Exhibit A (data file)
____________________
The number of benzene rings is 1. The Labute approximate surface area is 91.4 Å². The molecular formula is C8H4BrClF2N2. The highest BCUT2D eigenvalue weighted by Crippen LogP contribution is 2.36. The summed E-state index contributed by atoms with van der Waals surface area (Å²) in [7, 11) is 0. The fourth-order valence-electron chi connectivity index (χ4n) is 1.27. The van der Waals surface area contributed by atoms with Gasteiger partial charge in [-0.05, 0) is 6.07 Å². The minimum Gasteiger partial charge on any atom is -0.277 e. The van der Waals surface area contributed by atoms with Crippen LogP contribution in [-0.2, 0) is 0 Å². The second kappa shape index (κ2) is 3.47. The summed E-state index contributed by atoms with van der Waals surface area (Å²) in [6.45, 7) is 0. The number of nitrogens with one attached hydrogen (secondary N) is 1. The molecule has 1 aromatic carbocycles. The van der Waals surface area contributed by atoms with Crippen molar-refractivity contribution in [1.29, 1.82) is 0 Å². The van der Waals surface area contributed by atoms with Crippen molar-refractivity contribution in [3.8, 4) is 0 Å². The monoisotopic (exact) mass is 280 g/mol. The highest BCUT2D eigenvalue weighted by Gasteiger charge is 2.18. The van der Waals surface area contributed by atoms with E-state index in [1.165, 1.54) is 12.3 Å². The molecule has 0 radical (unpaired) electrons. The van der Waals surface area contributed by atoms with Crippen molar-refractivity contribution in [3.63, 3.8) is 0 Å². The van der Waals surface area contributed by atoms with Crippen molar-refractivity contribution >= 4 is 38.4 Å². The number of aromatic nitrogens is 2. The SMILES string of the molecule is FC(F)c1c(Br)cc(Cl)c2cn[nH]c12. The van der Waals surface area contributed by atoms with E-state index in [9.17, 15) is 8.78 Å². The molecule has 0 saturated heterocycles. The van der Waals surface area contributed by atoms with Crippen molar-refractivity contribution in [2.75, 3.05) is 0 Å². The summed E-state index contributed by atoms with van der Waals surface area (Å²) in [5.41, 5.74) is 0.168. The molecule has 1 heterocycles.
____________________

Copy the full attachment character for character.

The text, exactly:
The number of benzene rings is 1. The Labute approximate surface area is 91.4 Å². The molecular formula is C8H4BrClF2N2. The highest BCUT2D eigenvalue weighted by Crippen LogP contribution is 2.36. The summed E-state index contributed by atoms with van der Waals surface area (Å²) in [7, 11) is 0. The fourth-order valence-electron chi connectivity index (χ4n) is 1.27. The van der Waals surface area contributed by atoms with Gasteiger partial charge in [-0.05, 0) is 6.07 Å². The minimum Gasteiger partial charge on any atom is -0.277 e. The van der Waals surface area contributed by atoms with Crippen LogP contribution in [-0.2, 0) is 0 Å². The second kappa shape index (κ2) is 3.47. The summed E-state index contributed by atoms with van der Waals surface area (Å²) in [6.45, 7) is 0. The number of nitrogens with one attached hydrogen (secondary N) is 1. The molecule has 1 aromatic carbocycles. The van der Waals surface area contributed by atoms with Crippen molar-refractivity contribution in [1.29, 1.82) is 0 Å². The van der Waals surface area contributed by atoms with Crippen molar-refractivity contribution in [3.8, 4) is 0 Å². The monoisotopic (exact) mass is 280 g/mol. The highest BCUT2D eigenvalue weighted by Gasteiger charge is 2.18. The van der Waals surface area contributed by atoms with E-state index in [1.165, 1.54) is 12.3 Å². The molecule has 0 radical (unpaired) electrons. The van der Waals surface area contributed by atoms with Crippen molar-refractivity contribution in [3.63, 3.8) is 0 Å². The van der Waals surface area contributed by atoms with Crippen molar-refractivity contribution >= 4 is 38.4 Å². The number of aromatic nitrogens is 2. The SMILES string of the molecule is FC(F)c1c(Br)cc(Cl)c2cn[nH]c12. The van der Waals surface area contributed by atoms with E-state index in [9.17, 15) is 8.78 Å². The molecule has 0 saturated heterocycles. The van der Waals surface area contributed by atoms with Crippen molar-refractivity contribution in [2.75, 3.05) is 0 Å². The summed E-state index contributed by atoms with van der Waals surface area (Å²) in [5.41, 5.74) is 0.168. The molecule has 1 heterocycles.